When Donald Trump and his supporters disputed the result of the 2020 presidential election, the complex architecture of election administration came under unprecedented scrutiny, as conspiracists jumped on every detail of the process in an attempt to cast doubt on its legitimacy.
Nowhere was this more pronounced than in Arizona, where Joe Biden’s razor-thin victory over Trump prompted some of the most extreme election fraud conspiracies among the former president’s supporters.
While in 2020 the defences around election integrity held, and Biden’s legitimate victory was certified by state officials who resisted overwhelming pressure not to do so, in 2024 the system could be less secure.
That is in part because, in midterm elections taking place next week, Trump has endorsed more than 100 Republican candidates across congressional and statewide races who believe that he, not Biden, won the 2020 election. In Arizona, three of those candidates are in tight contests with Democrats for offices that play critical roles in the administration and oversight of elections.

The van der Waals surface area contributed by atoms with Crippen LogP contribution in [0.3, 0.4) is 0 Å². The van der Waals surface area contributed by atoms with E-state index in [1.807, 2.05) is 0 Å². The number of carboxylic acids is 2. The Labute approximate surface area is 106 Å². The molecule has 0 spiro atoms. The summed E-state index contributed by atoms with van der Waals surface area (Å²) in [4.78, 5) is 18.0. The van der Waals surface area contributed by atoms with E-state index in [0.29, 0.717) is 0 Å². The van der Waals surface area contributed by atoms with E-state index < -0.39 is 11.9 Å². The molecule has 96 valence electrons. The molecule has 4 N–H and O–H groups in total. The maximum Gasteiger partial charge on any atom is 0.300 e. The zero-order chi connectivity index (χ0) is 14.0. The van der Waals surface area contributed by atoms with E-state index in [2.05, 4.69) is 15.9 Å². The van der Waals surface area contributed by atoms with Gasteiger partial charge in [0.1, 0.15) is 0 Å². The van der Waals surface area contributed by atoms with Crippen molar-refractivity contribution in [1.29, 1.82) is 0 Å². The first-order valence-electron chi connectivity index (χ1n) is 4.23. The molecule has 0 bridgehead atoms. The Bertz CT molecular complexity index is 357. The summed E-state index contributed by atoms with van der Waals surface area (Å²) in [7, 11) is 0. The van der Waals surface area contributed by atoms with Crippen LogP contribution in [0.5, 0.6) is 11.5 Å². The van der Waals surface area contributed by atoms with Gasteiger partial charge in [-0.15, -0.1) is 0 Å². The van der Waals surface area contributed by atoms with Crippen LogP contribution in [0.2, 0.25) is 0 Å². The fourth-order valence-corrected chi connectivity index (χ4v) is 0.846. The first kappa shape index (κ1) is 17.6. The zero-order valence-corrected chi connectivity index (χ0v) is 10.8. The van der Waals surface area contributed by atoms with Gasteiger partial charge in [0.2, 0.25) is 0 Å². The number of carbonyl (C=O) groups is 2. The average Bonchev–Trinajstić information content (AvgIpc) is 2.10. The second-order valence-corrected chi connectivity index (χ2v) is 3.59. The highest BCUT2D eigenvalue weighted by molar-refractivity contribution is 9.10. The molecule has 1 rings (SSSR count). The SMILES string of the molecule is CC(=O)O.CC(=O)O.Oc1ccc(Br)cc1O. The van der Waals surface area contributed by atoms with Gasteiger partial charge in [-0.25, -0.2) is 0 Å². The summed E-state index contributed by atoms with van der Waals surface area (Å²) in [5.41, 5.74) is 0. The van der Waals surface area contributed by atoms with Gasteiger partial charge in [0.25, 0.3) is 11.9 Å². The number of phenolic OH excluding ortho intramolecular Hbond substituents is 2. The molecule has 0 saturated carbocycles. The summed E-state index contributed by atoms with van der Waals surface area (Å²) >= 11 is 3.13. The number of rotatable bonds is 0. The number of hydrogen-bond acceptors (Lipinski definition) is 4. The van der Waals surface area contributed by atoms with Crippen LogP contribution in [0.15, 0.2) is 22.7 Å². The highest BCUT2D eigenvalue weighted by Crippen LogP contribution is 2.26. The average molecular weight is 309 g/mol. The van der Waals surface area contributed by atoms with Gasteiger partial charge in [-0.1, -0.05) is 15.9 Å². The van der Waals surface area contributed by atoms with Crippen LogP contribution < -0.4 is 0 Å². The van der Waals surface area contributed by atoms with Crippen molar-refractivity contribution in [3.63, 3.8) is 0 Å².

Arizona’s Key Candidates for Statewide Office
A former local TV news anchor, Trump-endorsed Lake has repeatedly called the 2020 presidential election “illegitimate” and has said she would not have certified it.
As the current Secretary of State of Arizona, Hobbs gained national attention in 2020 as she pushed back against election denialism around the presidential election, which she oversaw in the state.
Secretary of State (R)
A former member of the Oath Keepers militia group, Finchem advocated for the “Stop The Steal” movement and was present at the January 6 riot. Endorsed by Trump, he has said he would not have certified the 2020 election.
Secretary of State (D)
Fontes served as the Maricopa County recorder from 2017 to the 2020 presidential election, overseeing elections. He expanded ballot access during the height of the coronavirus pandemic and improved accessibility for disabled voters.